Taking Advantage of Real and Perceived Differences Between Material and Experiential Purchases

There appear to be genuine benefits to choosing experiences over possessions. But how different are the categories really? Empirical evidence suggests that the categories are real, but with fuzzy boundaries. That ambiguity can be exploited, illuminating the categories’ underlying properties, and providing the benefits of experiences to consumers.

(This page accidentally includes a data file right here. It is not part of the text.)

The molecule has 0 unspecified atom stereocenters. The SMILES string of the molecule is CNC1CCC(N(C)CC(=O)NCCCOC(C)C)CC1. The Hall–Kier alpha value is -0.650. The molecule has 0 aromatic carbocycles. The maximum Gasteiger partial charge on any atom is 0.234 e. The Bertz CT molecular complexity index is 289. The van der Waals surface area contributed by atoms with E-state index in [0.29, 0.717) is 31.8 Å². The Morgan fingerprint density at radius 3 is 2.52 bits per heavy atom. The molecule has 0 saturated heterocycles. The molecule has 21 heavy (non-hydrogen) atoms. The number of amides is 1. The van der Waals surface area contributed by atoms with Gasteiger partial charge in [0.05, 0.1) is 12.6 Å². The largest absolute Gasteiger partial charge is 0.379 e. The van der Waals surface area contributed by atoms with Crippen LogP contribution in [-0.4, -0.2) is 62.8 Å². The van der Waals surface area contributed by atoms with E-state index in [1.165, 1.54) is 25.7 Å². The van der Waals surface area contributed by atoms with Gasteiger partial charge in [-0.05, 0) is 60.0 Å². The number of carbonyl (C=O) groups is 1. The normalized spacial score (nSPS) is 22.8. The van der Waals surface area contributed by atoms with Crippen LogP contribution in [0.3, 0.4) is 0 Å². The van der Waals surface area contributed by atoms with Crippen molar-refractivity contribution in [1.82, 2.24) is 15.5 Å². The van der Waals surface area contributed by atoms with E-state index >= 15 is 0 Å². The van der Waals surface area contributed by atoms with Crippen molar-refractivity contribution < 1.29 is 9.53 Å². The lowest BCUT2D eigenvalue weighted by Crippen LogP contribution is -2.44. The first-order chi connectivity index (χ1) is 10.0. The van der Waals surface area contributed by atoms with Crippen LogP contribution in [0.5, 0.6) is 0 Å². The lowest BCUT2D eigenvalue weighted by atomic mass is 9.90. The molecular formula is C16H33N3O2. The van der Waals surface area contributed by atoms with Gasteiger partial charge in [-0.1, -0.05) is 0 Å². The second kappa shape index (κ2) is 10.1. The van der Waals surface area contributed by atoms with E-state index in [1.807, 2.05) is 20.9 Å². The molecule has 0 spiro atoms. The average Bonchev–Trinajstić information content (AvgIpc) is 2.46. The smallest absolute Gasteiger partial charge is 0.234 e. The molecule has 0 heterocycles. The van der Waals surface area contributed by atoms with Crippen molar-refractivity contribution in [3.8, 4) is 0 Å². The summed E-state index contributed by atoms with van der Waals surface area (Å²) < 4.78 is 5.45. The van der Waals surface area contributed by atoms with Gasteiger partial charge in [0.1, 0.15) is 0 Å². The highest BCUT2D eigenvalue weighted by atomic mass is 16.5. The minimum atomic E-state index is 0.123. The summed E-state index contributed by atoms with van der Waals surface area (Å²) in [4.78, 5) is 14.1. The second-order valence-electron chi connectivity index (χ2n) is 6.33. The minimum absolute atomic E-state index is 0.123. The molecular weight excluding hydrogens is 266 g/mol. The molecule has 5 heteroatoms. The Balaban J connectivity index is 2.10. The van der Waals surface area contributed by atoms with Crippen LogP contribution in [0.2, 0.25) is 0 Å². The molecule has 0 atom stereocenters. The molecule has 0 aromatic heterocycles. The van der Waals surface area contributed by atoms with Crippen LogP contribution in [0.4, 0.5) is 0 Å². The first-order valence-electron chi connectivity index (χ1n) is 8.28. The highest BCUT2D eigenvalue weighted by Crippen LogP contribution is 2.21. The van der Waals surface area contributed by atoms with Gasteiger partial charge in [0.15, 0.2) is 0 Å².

Citation:

Travis Carter, Emily Rosenzweig, and Thomas Gilovich (2012) ,"Taking Advantage of Real and Perceived Differences Between Material and Experiential Purchases", in NA - Advances in Consumer Research Volume 40, eds. Zeynep Gürhan-Canli, Cele Otnes, and Rui (Juliet) Zhu, Duluth, MN : Association for Consumer Research, Pages: 106-111.

Authors

Travis Carter, University of Chicago, USA
Emily Rosenzweig, Cornell University, USA
Thomas Gilovich, Cornell University, USA



Volume

NA - Advances in Consumer Research Volume 40 | 2012



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